The Calgary-based company intends to spend $650 million in 2019 to drill about 120 wells in what is known as the Deep Basin of northeastern B.C. and northwestern Alberta, CEO Brian Ferguson said in an interview on Friday.
That’s about five times the $120 million ConocoPhillips had planned to spend this year to drill 24 wells, he said.
The drilling will bring on new production to better utilize ConocoPhillips’ gas processing plants and pipelines, Ferguson said, thus improving the economic return from the play.
“The infrastructure is 40 per cent utilized — that’s one of the big opportunities for us,” he said.
“Conoco has been starving the Deep Basin of capital; they had been allocating it elsewhere in the corporation.”
He said spending on the assets is expected to climb this year to $170 million and next year to $350 million.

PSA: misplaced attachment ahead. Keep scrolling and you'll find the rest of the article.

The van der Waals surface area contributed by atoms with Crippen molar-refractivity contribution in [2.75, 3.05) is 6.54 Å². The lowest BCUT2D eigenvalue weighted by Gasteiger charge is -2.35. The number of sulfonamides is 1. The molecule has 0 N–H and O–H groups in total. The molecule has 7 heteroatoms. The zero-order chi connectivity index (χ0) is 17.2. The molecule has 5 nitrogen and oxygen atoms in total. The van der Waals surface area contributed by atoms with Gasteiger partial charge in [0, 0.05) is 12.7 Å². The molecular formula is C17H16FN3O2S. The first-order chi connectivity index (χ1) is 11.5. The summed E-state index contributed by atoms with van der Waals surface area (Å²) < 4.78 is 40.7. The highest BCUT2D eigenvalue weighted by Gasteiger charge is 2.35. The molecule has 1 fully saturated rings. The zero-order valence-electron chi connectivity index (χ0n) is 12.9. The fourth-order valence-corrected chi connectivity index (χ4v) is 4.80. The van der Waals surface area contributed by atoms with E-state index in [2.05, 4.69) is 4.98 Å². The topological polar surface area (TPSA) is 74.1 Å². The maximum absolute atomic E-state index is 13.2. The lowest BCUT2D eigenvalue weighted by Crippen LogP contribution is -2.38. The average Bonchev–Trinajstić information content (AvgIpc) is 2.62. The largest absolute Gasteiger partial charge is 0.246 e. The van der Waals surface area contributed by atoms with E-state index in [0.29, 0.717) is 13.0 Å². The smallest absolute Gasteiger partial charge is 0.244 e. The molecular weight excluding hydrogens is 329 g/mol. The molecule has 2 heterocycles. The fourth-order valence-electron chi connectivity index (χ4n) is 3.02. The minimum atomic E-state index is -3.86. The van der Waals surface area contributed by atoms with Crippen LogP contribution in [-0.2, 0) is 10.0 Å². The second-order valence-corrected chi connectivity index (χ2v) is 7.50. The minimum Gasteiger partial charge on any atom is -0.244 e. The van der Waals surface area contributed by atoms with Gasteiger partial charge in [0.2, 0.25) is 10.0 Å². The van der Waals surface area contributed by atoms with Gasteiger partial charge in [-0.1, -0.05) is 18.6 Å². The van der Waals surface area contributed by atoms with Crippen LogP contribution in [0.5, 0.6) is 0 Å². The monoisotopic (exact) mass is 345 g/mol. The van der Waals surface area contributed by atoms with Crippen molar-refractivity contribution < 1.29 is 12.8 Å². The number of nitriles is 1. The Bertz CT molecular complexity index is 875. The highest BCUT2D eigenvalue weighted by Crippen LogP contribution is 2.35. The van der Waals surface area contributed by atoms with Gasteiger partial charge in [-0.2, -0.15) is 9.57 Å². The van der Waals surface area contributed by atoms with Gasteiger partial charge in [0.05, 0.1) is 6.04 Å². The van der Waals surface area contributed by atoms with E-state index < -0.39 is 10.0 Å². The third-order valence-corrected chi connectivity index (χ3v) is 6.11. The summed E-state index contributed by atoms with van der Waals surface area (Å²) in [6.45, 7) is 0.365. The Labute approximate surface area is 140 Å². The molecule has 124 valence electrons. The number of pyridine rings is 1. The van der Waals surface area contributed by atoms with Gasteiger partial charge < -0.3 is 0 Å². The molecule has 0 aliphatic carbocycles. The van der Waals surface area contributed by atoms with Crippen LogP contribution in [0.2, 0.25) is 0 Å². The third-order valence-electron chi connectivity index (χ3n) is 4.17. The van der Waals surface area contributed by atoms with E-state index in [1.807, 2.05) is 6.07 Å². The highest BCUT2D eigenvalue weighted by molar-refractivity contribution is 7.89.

Cenovus said production from the Deep Basin properties could grow by more than 40 per cent, from 120,000 barrels of oil equivalent per day in 2017 to about 170,000 boe/d in 2019.
Cenovus is also buying ConocoPhillips’s 50 per cent interest in the FCCL Partnership, an oilsands venture between the two companies in northern Alberta. The deal is expected to close by June 30.
The acquisitions will boost Cenovus’ production from 290,000 boe/d to 588,000 boe/d, with about 60 per cent of the total output coming from the oilsands.
ConocoPhillips has said it wanted to sell the Canadian assets to pay down debt and to allocate capital to other energy investments with better rates of return than oilsands and natural gas.
Ferguson believes the deal will provide cost-saving “operating synergies” for Cenovus, but said the effect on job numbers hasn’t yet been determined.
Cenovus said it has seen active interest from potential buyers of Alberta conventional oil and gas assets at Pelican Lake and Suffield it is trying to sell to help pay for the ConocoPhillips acquisition.
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